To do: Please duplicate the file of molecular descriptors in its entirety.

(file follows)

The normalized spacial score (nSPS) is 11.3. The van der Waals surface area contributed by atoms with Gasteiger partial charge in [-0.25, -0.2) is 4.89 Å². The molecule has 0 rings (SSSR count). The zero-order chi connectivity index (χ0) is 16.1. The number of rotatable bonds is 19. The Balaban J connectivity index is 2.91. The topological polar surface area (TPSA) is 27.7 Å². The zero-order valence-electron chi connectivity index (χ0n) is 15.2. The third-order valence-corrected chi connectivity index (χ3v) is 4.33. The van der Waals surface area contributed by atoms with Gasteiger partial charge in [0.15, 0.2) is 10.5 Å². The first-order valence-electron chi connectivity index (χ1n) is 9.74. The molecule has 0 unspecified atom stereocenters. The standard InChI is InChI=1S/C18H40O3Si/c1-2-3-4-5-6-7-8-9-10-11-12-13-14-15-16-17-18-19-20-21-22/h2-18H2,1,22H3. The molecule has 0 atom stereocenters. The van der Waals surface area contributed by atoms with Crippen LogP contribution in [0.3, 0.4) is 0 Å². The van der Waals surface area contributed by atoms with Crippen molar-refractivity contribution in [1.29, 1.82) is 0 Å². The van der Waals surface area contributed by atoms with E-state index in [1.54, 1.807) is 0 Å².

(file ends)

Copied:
The normalized spacial score (nSPS) is 11.3. The van der Waals surface area contributed by atoms with Gasteiger partial charge in [-0.25, -0.2) is 4.89 Å². The molecule has 0 rings (SSSR count). The zero-order chi connectivity index (χ0) is 16.1. The number of rotatable bonds is 19. The Balaban J connectivity index is 2.91. The topological polar surface area (TPSA) is 27.7 Å². The zero-order valence-electron chi connectivity index (χ0n) is 15.2. The third-order valence-corrected chi connectivity index (χ3v) is 4.33. The van der Waals surface area contributed by atoms with Gasteiger partial charge in [0.15, 0.2) is 10.5 Å². The first-order valence-electron chi connectivity index (χ1n) is 9.74. The molecule has 0 unspecified atom stereocenters. The standard InChI is InChI=1S/C18H40O3Si/c1-2-3-4-5-6-7-8-9-10-11-12-13-14-15-16-17-18-19-20-21-22/h2-18H2,1,22H3. The molecule has 0 atom stereocenters. The van der Waals surface area contributed by atoms with Crippen LogP contribution in [0.3, 0.4) is 0 Å². The van der Waals surface area contributed by atoms with Crippen molar-refractivity contribution in [1.29, 1.82) is 0 Å². The van der Waals surface area contributed by atoms with E-state index in [1.54, 1.807) is 0 Å².